Some people are too busy to rest and let their bodies properly recover from fatigue. Fortunately, there are supplements like amino acids that can help with such predicaments. So, what’s the best amino acids for energy boosts and body recoveries?
People who wish to improve their period of recovery may want to find ways to do so via the traditional way- resting and proper scheduling of workout routines. Unfortunately, there are some individuals who do not have the luxury of taking extended periods of rest such as athletes and workers who need to go on actual fieldwork, or those who simply are too busy to take time off from their work.
Amino Acid against Fatigue: A Brief Overview
As someone who uses up his or her energy doing daily tasks and working out, you probably are aware that you need to take in protein. Those who are health-conscious may even be familiar with the different types of amino acids such as non-essential and essential. But these amino acids do more than just aid the body in muscle growth and development.
There is amino acids that also promote the production of energy which is critically important for people who work out or for individuals who want to improve on their physical or athletic performance. As such, we will list some of the best amino acids for energy production.
First Amino Acid for Energy Production: Branch- Chained Amino Acids (BCAAs)
The BCAAs or Branch-Chained Amino Acids include valine, isoleucine, and leucine. All three are very important for muscle energy, growth, and development. Compared to other amino acids, these three (3) branched-chain amino acids (BCAAs) are directly utilized by the muscles and the tissues as a form of fuel source especially while working out or while exercising.
What is interesting though, is after a workout session, the body focuses more on using fat to burn for energy and shifts the role of BCAAs into assisting the body in the development and growth of muscles.
This means that taking BCAA supplements before working out can give individuals more energy during the actual routine, help muscles retain their already present BCAA levels (so it doesn’t get depleted while working out), and continue boosting the development and boosting of muscles even after the workout is done.
It is recommended that around five (5) to ten (10) grams of BCAAs are taken prior to the workout session and the best option for those who regularly workout is to look for amino acids that have a ratio of 2:1 with the two (2) being that of leucine and the one (1) for other companions valine and isoleucine. For example, a five (5) gram serving of BCAA supplements should have 2.5 grams of leucine, 1.25 grams of valine, and 1.25 grams of isoleucine.
Second Amino Acid for Energy Production: Glutamine
Glutamine has been shown to help in the production of energy in a number of different ways. The muscles can utilize glutamine in the production of increased energy while the individual rests between routines. This can result in better recovery of muscles, improve the strength outputs of individuals, and help boost the endurance of people late into the workout session.
In addition, the amino acid glutamine has been shown to aid in the production of bicarbonate, a substance that can help in buffering chemicals that are fatigue-producing especially during times when the workout or exercise routine is intense. On top of all these benefits, glutamine has also been observed to aid the cells of the muscles to absorb glycogen better resulting in a performance that is longer and better particularly when working out.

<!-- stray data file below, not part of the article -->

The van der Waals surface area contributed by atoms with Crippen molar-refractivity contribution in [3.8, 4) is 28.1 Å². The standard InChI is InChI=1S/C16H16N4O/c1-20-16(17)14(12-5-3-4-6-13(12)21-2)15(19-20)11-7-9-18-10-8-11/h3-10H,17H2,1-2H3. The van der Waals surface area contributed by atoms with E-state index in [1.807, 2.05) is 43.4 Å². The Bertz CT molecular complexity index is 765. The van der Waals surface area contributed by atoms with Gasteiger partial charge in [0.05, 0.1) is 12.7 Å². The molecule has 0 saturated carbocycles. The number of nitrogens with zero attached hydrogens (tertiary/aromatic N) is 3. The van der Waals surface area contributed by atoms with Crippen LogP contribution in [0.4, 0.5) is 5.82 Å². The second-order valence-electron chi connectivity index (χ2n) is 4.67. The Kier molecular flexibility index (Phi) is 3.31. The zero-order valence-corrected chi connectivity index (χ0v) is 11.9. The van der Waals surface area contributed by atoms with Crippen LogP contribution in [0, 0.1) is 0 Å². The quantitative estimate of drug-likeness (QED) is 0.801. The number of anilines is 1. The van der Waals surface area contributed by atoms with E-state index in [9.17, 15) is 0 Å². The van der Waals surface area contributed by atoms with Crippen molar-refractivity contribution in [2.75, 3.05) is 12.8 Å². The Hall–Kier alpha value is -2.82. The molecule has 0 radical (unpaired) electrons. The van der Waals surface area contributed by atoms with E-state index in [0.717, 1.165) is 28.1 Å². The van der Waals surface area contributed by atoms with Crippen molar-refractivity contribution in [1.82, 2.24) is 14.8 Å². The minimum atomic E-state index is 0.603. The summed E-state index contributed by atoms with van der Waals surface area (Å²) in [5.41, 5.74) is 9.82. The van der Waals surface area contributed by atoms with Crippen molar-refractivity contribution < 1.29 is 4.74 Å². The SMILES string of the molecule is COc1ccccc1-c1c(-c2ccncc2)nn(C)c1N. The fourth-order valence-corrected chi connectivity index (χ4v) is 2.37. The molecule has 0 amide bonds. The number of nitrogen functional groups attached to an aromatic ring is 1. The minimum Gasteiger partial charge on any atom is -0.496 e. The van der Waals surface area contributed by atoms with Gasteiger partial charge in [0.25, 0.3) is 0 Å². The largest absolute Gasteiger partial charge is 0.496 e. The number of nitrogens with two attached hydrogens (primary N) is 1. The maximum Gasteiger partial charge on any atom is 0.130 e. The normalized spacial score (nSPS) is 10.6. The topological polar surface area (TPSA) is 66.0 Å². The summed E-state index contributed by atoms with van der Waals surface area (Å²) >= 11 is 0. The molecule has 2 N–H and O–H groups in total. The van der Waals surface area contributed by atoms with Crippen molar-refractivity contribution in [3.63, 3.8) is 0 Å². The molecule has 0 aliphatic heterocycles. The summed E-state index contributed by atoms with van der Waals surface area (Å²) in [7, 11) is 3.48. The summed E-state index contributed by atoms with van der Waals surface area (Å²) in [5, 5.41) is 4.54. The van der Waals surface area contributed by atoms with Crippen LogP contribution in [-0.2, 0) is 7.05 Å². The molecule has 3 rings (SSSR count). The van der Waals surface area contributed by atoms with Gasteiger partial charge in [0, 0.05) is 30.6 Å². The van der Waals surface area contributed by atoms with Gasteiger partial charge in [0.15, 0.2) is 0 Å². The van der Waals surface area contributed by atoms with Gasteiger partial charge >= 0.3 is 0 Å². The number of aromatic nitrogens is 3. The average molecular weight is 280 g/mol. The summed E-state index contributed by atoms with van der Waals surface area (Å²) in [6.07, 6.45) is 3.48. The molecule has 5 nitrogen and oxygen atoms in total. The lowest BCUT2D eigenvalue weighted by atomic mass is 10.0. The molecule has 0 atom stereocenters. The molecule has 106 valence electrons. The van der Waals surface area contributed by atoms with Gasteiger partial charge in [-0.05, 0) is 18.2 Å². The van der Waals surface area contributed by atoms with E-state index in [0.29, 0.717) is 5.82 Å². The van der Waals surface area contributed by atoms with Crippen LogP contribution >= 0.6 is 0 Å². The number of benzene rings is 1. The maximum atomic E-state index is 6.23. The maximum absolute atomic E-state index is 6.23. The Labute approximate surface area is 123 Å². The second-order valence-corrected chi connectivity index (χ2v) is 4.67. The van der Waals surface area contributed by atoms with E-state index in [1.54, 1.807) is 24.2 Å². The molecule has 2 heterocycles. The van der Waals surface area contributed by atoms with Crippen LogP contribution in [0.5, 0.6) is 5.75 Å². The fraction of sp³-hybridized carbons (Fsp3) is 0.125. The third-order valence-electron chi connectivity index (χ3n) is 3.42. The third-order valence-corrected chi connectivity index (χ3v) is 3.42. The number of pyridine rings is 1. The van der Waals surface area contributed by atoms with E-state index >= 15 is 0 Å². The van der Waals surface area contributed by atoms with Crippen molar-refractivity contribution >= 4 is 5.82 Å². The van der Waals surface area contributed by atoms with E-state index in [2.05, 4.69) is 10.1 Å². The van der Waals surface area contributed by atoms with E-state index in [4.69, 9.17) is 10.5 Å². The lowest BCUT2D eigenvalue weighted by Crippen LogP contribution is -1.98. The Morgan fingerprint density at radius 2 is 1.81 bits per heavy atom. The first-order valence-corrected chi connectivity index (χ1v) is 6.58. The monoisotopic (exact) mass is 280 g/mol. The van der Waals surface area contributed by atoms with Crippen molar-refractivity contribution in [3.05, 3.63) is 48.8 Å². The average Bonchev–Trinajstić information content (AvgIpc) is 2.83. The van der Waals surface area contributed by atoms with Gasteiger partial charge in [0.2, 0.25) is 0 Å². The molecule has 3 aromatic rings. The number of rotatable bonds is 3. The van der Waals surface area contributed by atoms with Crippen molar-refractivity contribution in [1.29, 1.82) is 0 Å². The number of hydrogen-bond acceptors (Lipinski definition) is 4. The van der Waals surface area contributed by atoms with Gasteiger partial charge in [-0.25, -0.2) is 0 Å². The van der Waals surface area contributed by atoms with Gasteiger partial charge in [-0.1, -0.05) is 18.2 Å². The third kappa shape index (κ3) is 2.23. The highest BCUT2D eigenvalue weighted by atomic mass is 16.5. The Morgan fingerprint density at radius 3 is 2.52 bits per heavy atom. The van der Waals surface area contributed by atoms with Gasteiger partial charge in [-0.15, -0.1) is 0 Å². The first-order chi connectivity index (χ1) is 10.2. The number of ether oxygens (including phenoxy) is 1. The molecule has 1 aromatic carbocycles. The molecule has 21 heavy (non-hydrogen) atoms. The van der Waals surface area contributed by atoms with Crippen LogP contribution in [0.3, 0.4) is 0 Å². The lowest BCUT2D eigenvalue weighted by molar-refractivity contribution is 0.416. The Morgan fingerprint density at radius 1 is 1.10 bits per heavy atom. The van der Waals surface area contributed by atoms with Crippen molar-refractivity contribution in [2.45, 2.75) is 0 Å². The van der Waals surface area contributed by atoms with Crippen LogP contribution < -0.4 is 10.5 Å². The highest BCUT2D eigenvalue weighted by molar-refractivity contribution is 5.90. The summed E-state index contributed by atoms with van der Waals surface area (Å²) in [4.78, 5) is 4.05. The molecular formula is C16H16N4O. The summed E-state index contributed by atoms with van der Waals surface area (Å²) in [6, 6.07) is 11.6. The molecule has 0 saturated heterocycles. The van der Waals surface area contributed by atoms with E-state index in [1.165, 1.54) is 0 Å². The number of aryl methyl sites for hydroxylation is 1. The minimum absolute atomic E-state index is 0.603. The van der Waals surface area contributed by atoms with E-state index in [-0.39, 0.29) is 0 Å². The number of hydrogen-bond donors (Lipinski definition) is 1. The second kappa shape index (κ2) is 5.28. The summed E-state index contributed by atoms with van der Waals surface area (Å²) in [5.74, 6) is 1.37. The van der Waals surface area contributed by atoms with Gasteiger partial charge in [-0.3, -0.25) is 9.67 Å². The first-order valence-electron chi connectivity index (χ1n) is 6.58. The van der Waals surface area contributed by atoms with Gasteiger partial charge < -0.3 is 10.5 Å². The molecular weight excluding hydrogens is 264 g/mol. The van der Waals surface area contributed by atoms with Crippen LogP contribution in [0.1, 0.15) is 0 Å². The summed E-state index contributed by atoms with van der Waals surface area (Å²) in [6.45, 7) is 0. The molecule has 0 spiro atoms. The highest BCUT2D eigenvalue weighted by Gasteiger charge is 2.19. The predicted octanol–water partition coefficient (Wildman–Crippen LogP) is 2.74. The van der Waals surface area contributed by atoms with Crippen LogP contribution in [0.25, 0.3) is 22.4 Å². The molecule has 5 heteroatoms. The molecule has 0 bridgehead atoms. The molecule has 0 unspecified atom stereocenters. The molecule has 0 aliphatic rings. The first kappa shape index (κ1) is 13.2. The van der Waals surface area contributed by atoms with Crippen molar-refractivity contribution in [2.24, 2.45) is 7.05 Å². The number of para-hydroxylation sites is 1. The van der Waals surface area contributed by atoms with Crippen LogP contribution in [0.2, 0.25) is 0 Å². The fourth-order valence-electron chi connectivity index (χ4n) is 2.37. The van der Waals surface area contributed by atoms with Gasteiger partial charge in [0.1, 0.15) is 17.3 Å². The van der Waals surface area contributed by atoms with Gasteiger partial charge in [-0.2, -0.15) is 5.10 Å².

All of this can ultimately translate to improved immune system performance which can lead to enhanced health overall. Experts recommend that individuals take glutamine supplements in the amount of five (5) to ten (10) grams right before working out.
Third Amino Acid for Energy Production: Citrulline Malate
This supplement is a combination of two components which are the amino acid citrulline and malate or malic acid. Once it makes its way into the body, most of the citrulline gets transformed into another type of amino acid known as arginine. Arginine has been shown to improve the production of nitric oxide.
This can aid in the enhanced flow of blood to the muscles and muscle fibers which in turn can help in the improved transportation and provision of oxygen and nutrients to the different parts of the body thereby resulting in energy productions that are enhanced. The amino acid citrulline has also been observed to help in the removal of ammonia from the circulatory system. Ammonia is a compound that is considered toxic which is the result of metabolized amino acids.
This metabolization of amino acids occurs during workouts that are intense. Through this enhanced ammonia removal from the body, the amino acid citrulline can aid in delaying the onset of fatigue, especially during exercise routines.
On the other hand, malic acid can aid the human body in the conversion of lactic acid that accumulates during workouts into energy which can also contribute to the delayed onset of fatigue. This can result in longer and better performance during exercise routines and exercise.
A number of studies conducted on human test subjects have observed that supplements with citrulline malate can indeed help lower fatigue, increase the cells that are the major source of energy for humans (adenosine triphosphate), and enhance the levels of weight lifting energy cells known as creatine phosphate in terms of recovery after intense workouts. Experts recommend that individuals take around one (1) to three (3) grams of this supplement (citrulline malate) right before working out or exercising.
While this article provided some general recommendations on how to take these amino acid supplements, readers are advised to talk to their healthcare partner or professional before starting out with a new amino acid routine to ensure that they get the appropriate advice suited to their needs.